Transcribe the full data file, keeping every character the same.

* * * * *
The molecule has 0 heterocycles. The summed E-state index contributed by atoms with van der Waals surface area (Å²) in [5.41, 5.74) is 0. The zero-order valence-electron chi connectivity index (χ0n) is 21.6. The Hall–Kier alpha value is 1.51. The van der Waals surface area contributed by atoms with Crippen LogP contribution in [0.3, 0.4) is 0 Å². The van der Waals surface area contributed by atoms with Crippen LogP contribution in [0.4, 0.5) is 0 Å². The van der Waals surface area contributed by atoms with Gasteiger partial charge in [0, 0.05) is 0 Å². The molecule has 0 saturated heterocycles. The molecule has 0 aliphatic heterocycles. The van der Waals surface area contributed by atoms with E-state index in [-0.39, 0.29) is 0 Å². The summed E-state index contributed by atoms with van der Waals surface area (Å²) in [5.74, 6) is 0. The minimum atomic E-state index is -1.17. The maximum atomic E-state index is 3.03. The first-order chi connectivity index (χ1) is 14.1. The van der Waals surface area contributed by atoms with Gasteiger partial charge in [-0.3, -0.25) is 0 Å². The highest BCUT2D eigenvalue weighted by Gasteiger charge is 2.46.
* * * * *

The molecule has 0 heterocycles. The summed E-state index contributed by atoms with van der Waals surface area (Å²) in [5.41, 5.74) is 0. The zero-order valence-electron chi connectivity index (χ0n) is 21.6. The Hall–Kier alpha value is 1.51. The van der Waals surface area contributed by atoms with Crippen LogP contribution in [0.3, 0.4) is 0 Å². The van der Waals surface area contributed by atoms with Crippen LogP contribution in [0.4, 0.5) is 0 Å². The van der Waals surface area contributed by atoms with Gasteiger partial charge in [0, 0.05) is 0 Å². The molecule has 0 saturated heterocycles. The molecule has 0 aliphatic heterocycles. The van der Waals surface area contributed by atoms with E-state index in [-0.39, 0.29) is 0 Å². The summed E-state index contributed by atoms with van der Waals surface area (Å²) in [5.74, 6) is 0. The minimum atomic E-state index is -1.17. The maximum atomic E-state index is 3.03. The first-order chi connectivity index (χ1) is 14.1. The van der Waals surface area contributed by atoms with Gasteiger partial charge in [-0.3, -0.25) is 0 Å². The highest BCUT2D eigenvalue weighted by Gasteiger charge is 2.46.